Mangalore buns step-by-step recipe with video and photos.
I spent my childhood in a small township Kudremukha (now a world heritage site), which is about 100 km from the beautiful coastal town of Mangalore in Karnataka. Mangalore was our go-to place when it came to day trips, shopping, and of course beach time! My favorite part of the trip was these delicious Mangalore buns.
About this recipe
Mangalore buns are a popular breakfast and snack dish from the Udipi-Mangalore region of Karnataka. These delightfully sweet and soft buns are made with bananas and all-purpose flour.
They are deep-fried and are technically pooris, not buns. Why are they called a bun then – I have no idea! Maybe because they don't absorb much oil. Or maybe because of the soft and fluffy texture they have.
These mildly sweet buns are served with a spicy chutney which balances the sweetness from the buns, but they also taste great just by themselves. You can also serve them with any curry for your lunch/dinner. We love to pair it with this Mangalore-style black-eyed peas curry.
Fun fact: You call them 'buns' even if there is just one of them. It is always 'Mangalore buns'!
It is believed that these buns were created by cooks in Udipi to find a way to use up overripe bananas. They added flour to these bananas and deep-fried them which resulted in the creation of this delicious dish.
The dough of these Mangalore buns is made with mashed bananas, yogurt, flour, cumin seeds, salt, and sugar. The dough is then fermented overnight (or a few hours) before rolling into thick discs and deep-frying.
Banana: Make sure you use overripe bananas to make these buns.
All-purpose flour: All-purpose flour (maida) is used to make these buns; however, you can use a mix of maida and whole wheat flour to make these buns.
Yogurt: Make sure the yogurt is at room temperature when adding to the dough.
Sugar: Both plain and raw sugar works well for this dish.
Cumin seeds: Cumin seeds makes these buns very flavourful. It can be replaced with fennel seeds (saunf).
1. Mash the bananas well using a fork.
2. Add the rest of the ingredients.
3. Mix them well together.
4. Add flour gradually and knead well. Brush oil onto it and let it rest.
5. Let the dough rest. Then, roll out the dough into a thick disc.
6. Heat oil and carefully drop the disc into it.
7. Fry until it is golden brown on both sides.
8. Drain onto a paper towel. Serve hot with chutney.
This recipe gives me 10-12 buns. You can half or double the recipe as needed.
Make sure the banana you use is overripe. They are sweeter and add more flavor to the buns.
Mash the banana well taking care there are no lumps. Dough with lumpy banana will be difficult to roll and will not puff up when deep-fried.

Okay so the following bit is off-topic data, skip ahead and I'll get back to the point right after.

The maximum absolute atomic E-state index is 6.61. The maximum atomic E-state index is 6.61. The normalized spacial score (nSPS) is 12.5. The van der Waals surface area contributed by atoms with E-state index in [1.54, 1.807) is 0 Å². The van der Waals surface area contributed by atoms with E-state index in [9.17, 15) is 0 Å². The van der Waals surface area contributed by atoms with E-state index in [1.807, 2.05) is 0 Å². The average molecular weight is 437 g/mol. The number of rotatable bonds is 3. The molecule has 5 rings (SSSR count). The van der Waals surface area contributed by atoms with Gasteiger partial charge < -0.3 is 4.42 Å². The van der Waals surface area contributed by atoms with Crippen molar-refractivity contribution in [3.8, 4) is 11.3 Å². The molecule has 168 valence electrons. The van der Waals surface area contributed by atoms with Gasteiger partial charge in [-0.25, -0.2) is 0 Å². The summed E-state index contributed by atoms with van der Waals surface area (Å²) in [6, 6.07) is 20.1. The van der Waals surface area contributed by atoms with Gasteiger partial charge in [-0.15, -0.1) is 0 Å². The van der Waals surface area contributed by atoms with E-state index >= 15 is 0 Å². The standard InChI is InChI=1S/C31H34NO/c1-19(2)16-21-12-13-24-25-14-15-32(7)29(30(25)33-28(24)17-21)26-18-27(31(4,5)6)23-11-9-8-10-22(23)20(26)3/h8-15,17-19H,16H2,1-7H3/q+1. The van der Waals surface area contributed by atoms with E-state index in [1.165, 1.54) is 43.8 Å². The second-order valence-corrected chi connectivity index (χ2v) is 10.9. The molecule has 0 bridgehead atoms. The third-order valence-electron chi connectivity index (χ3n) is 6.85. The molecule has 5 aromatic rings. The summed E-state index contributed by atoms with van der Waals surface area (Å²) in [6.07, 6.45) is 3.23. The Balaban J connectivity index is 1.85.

Let the yogurt come to room temperature before adding it to the dough.
Serve it with spicy coconut chutney. This will balance the sweetness very well. Don't forget to pair it with a strong cup of authentic South Indian filter coffee.
Check out this recipe to make pan de coco, a delicious Filipino bun with a sweet coconut filling.
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These buns taste great with coffee or tea for breakfast and snacks. They can also be served with any curry of your choice for lunch/dinner.
I have tried this recipe with 1:1 atta and maida and they work well. The pooris are soft and fluffy. However, I have not tested this recipe with only atta.
These Mangalore buns are:
- soft and fluffy
- great for breakfast and main meals,
- unique and delicious.
Mangalore Buns / Banana Buns
- 2-3 banana (overripe)
- 1½ - 2 cups all-purpose flour (approximately)
- 1 teaspoon cumin seeds
- 3 tablespoon sugar
- 3 tablespoon yogurt
- ½ teaspoon salt
- 1 teaspoon baking soda
- Oil for deep frying
Make the dough and ferment:
- Peel the bananas and mash them well. Make sure there are no lumps.
- Mix yogurt, cumin seeds, salt, sugar, and baking soda into it.
- Slowly add the flour and knead it into a soft dough. Don’t add any water while kneading.
- Start with 1½ cups of flour and keep adding more flour as needed.
- Brush the dough with oil. Cover it and let the dough rest for 4-5 hours. You can also let it sit for fermentation overnight.
- Once the dough is rested, knead it again for 2-3 minutes on a lightly dusted surface.
- Heat oil for deep frying.
- Take a lemon-sized dough and roll it into a thick disc.
- Deep fry on medium heat until both sides are golden brown. Carefully agitate the oil and lightly press them to puff up the buns.
- Drain on a paper towel.
- Serve with coconut-coriander chutney.
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